Do improved structural surroundings reduce restrictive practices in psychiatry?

Astrid Harpøth, Harry Kennedy, Morten Deleuran Terkildsen, Bettina Nørremark, Anders Helles Carlsen, Lisbeth Uhrskov Sørensen*

*Corresponding author for this work

Research output: Contribution to journal/Conference contribution in journal/Contribution to newspaperJournal articleResearchpeer-review


BACKGROUND AND OBJECTIVES: There is sparse evidence that modern hospital architecture designed to prevent violence and self-harm can prevent restrictive practices (RP). We examine if the use of RPs was reduced by the structural change of relocating a 170-year-old psychiatric university hospital (UH) in Central Denmark Region (CDR) to a new modern purpose-built university hospital.

METHODS: The dataset includes all admissions (N = 19.567) and RPs (N = 13.965) in the self-contained CDR one year before and after the relocation of the UH. We compare RPs at the UH a year prior to and after relocation on November 16th (November 2017, November 2019) with RPs at the other psychiatric hospitals (RH) in CDR. We applied linear regression analysis to assess the development in the monthly frequency of RPs pre- and post-relocation and examine underlying trends.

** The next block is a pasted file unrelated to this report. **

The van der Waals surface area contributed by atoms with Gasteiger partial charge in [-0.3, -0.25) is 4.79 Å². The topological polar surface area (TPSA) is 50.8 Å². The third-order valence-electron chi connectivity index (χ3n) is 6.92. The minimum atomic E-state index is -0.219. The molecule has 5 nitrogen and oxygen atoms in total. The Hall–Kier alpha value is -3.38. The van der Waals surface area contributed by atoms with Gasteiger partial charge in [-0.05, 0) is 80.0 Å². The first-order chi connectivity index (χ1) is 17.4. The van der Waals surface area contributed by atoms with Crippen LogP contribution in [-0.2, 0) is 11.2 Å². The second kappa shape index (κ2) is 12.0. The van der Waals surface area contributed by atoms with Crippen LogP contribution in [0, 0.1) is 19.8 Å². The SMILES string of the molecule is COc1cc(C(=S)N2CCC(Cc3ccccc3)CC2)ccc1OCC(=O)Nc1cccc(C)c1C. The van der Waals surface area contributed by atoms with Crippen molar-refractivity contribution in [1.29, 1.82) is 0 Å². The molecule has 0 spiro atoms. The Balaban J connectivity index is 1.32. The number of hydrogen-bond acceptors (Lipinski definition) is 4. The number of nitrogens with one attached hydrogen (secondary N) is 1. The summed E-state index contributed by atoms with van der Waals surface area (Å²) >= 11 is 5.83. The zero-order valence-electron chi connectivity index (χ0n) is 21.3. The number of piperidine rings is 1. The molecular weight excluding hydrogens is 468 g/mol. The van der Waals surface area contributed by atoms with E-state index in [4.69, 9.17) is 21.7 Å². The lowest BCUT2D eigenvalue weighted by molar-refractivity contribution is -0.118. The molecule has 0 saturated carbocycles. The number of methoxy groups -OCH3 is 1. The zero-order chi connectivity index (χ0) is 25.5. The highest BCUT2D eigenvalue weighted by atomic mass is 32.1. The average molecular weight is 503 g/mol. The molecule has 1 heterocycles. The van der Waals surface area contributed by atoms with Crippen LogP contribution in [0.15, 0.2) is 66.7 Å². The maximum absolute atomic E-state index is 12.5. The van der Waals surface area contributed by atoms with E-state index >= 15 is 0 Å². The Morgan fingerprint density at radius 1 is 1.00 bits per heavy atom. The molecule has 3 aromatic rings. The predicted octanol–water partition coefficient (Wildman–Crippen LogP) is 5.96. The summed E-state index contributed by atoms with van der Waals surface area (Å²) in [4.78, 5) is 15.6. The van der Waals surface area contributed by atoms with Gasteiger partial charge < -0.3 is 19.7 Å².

RESULTS: At UH, RPs performed decreased from 4073 to 2585 after relocation, whereas they remained stable (from 3676 to 3631) at RH. Mechanical restraint and involuntary acute medication were aligned at both UH and RH. Using linear regression analysis, we found an overall significant decrease in the use of all restrictive practices at UH with an inclination of -9.1 observations (95% CI - 12.0; - 6.3 p < 0.0001) per month throughout the two-year follow-up. However, the decrease did not deviate significantly from the already downward trend observed one year before relocation. Similar analyses performed for RH showed a stable use of coercion.

CONCLUSION: The naturalistic features of the design preclude any definitive conclusion whether relocation to a new purpose-built psychiatric hospital decreased the RPs. However, we argue that improving the structural environment at the UH had a sustained effect on the already declining use of RPs, particularly mechanical restraint and involuntary acute medication.

Original languageEnglish
Article number53
JournalInternational Journal of Mental Health Systems
Publication statusPublished - Nov 2022


  • Coercion
  • Mechanical restraint
  • Psychiatry
  • Restrictive practices
  • Structural safety


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